Bacterial species composition differs between Cx. pipiens and Cx. restuans
We analyzed the V3-V5 hyper-variable region of 16S rRNA gene to estimate the composition and structure of bacterial communities of field-collected adult females of Cx. pipiens and Cx. restuans. A total of 50 and 84 Cx. pipiens and Cx. restuans females, respectively had at least 2000 16S rRNA sequences and were retained for further analyses. After rarefaction and quality filtering, 268,000 16S rRNA sequences were retained and classified into Operational Taxonomic Units (OTUs). In total, there were 195 bacterial OTUs belonging to 9 phyla (including one unclassified phyla) (Table 1) and 54 families. Of the 195 OTUs, 188 (96.4 %) were classified to the family level while only 135 (69.2 %) OTUs were assigned to the genera rank. Only 3 (OTU836919-Wolbachia, OTU817982-Sphingomonas and OTU6118-Wolbachia) and 6 OTUs (OTU836919-Wolbachia, OTU817982-Sphingomonas, OTU4323871-Methylobacterium komagatae, OTU573035-Alicyclobacillus, OTU4363508-Sphingomonadaceae and OTU17329- Sphingomonadaceae) occurred in over 60 % of individuals in Cx. pipiens and Cx. restuans respectively. Overall, OTU836919-Wolbachia and OTU817982-Sphingomonas occurred in 98 % and 90 % of all samples. The phylum Proteobacteria was the most dominant in both mosquito species accounting for 99 % of total microbiota in Cx. pipiens and 81 % of total microbiota in Cx. restuans (Table 1). Alphaproteobacteria and Gammaproteobacteria were the most dominant subdivisions of phylum Proteobacteria accounting for 94 % and 4 % of total microbiota respectively in Cx. pipiens and 56 % and 21 % of total microbiota respectively in Cx. restuans (Table 1). Firmicutes was the second most common phylum in both mosquito species accounting for 0.57 % of total bacteria in Cx. pipiens and 13 % of total bacteria in Cx. restuans (Table 1).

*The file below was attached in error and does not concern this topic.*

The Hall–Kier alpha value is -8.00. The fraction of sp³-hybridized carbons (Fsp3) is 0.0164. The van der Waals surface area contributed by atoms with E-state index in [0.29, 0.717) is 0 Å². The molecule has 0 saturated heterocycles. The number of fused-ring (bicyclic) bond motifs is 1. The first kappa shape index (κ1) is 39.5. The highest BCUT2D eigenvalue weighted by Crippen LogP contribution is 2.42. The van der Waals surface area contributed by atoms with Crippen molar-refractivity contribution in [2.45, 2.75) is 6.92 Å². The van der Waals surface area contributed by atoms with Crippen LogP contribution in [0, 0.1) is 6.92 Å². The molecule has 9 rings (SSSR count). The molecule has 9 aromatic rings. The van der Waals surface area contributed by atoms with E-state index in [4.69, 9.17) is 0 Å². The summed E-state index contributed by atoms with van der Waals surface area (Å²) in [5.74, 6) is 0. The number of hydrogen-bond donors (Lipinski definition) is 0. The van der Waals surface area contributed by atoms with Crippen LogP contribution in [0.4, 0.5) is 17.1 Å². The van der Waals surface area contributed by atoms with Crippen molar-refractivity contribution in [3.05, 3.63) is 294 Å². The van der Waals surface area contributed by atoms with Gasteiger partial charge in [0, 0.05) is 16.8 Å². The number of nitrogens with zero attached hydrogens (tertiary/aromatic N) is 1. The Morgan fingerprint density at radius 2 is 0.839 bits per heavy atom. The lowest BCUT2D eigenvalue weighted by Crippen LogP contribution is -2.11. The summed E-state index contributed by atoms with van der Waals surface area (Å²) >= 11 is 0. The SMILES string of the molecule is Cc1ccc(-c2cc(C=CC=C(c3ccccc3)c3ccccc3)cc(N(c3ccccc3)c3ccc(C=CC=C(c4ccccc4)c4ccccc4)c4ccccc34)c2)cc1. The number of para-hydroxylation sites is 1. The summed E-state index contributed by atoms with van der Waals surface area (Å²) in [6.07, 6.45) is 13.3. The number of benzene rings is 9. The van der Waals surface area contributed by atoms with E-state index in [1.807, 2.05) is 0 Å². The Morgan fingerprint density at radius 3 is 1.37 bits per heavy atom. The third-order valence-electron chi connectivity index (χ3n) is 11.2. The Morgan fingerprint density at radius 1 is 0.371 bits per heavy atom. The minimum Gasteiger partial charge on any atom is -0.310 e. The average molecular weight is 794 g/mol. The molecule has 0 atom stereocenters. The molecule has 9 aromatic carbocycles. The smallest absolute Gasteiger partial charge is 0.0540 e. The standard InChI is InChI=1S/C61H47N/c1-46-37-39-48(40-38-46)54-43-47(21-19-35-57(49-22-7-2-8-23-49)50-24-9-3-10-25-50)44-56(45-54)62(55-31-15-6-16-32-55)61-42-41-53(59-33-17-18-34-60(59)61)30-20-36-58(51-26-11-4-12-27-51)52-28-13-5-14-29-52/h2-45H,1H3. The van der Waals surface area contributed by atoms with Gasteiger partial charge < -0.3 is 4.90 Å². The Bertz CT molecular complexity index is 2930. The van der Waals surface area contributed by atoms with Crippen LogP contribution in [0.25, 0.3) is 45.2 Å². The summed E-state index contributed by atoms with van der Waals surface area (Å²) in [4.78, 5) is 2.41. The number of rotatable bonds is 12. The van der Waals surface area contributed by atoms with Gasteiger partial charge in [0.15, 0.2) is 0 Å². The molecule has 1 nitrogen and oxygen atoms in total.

At the family level, Rickettsiaceae accounted for 91 % of total microbiota in Cx. pipiens followed by Enterobacteriaceae (4 %) and Sphingomonadaceae (3 %). In Cx. restuans, the three most abundant families were Sphingomonadaceae (34 %), Enterobacteriaceae (19 %), and Methylobacteriaceae (14 %). The top 20 bacterial families across study sites represented 97–100 % of total microbiota in Cx. pipiens and 84–99 % of total microbiota in Cx. restuans (Fig. 2). The relative abundance of the 20 families varied markedly by mosquito species and study site (Fig. 2). Overall, only 9 families had a relative abundance equal to or greater than 1 % (Fig. 2).
Eighty six bacterial OTUs were shared between the two mosquito species but none were present in all samples. These shared bacterial OTUs were from four phyla: Proteobacteria (67 OTUs), Firmicutes (14 OTUs), Bacteroidetes (3 OTUs), and Actinobacteria (2 OTUs) (Additional file 6: Table S3). Sixteen bacterial OTUs were unique to Cx. pipiens and 93 bacterial OTUs were unique to Cx. restuans (Additional file 6: Table S3).